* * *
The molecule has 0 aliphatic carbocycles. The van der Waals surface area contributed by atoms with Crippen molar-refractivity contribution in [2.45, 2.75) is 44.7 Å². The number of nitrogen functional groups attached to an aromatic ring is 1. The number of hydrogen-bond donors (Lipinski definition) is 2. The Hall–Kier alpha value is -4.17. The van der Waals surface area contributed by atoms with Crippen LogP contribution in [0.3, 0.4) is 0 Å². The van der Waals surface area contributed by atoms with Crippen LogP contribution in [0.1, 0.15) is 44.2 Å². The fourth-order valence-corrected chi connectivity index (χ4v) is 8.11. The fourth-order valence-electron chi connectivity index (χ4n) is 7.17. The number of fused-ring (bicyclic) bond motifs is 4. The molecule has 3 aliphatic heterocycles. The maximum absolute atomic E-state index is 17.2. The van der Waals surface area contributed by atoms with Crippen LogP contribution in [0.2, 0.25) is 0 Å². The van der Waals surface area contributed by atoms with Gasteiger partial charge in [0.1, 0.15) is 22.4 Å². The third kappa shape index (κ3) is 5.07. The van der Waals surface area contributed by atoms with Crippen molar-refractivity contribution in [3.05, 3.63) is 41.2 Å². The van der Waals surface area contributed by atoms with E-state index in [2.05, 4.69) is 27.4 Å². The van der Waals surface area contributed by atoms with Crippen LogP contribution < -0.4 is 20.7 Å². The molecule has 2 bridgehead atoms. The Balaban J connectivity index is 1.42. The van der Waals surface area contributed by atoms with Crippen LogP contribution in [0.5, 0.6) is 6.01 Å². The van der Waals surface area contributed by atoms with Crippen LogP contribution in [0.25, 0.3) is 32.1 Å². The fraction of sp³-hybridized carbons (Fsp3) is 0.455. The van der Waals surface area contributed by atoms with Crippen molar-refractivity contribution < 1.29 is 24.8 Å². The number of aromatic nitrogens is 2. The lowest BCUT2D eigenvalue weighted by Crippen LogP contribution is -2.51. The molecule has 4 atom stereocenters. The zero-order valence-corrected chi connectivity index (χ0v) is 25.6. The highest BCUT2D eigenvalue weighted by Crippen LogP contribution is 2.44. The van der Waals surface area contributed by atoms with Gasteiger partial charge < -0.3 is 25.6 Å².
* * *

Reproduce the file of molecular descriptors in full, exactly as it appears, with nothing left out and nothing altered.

The molecule has 0 aliphatic carbocycles. The van der Waals surface area contributed by atoms with Crippen molar-refractivity contribution in [2.45, 2.75) is 44.7 Å². The number of nitrogen functional groups attached to an aromatic ring is 1. The number of hydrogen-bond donors (Lipinski definition) is 2. The Hall–Kier alpha value is -4.17. The van der Waals surface area contributed by atoms with Crippen LogP contribution in [0.3, 0.4) is 0 Å². The van der Waals surface area contributed by atoms with Crippen LogP contribution in [0.1, 0.15) is 44.2 Å². The fourth-order valence-corrected chi connectivity index (χ4v) is 8.11. The fourth-order valence-electron chi connectivity index (χ4n) is 7.17. The number of fused-ring (bicyclic) bond motifs is 4. The molecule has 3 aliphatic heterocycles. The maximum absolute atomic E-state index is 17.2. The van der Waals surface area contributed by atoms with Crippen LogP contribution in [0.2, 0.25) is 0 Å². The van der Waals surface area contributed by atoms with Gasteiger partial charge in [0.1, 0.15) is 22.4 Å². The third kappa shape index (κ3) is 5.07. The van der Waals surface area contributed by atoms with Crippen molar-refractivity contribution in [3.05, 3.63) is 41.2 Å². The van der Waals surface area contributed by atoms with E-state index in [2.05, 4.69) is 27.4 Å². The van der Waals surface area contributed by atoms with Crippen LogP contribution < -0.4 is 20.7 Å². The molecule has 2 bridgehead atoms. The Balaban J connectivity index is 1.42. The van der Waals surface area contributed by atoms with Crippen LogP contribution in [0.5, 0.6) is 6.01 Å². The van der Waals surface area contributed by atoms with Crippen LogP contribution in [0.25, 0.3) is 32.1 Å². The fraction of sp³-hybridized carbons (Fsp3) is 0.455. The van der Waals surface area contributed by atoms with Crippen molar-refractivity contribution < 1.29 is 24.8 Å². The number of aromatic nitrogens is 2. The lowest BCUT2D eigenvalue weighted by Crippen LogP contribution is -2.51. The molecule has 4 atom stereocenters. The zero-order valence-corrected chi connectivity index (χ0v) is 25.6. The highest BCUT2D eigenvalue weighted by Crippen LogP contribution is 2.44. The van der Waals surface area contributed by atoms with Gasteiger partial charge < -0.3 is 25.6 Å².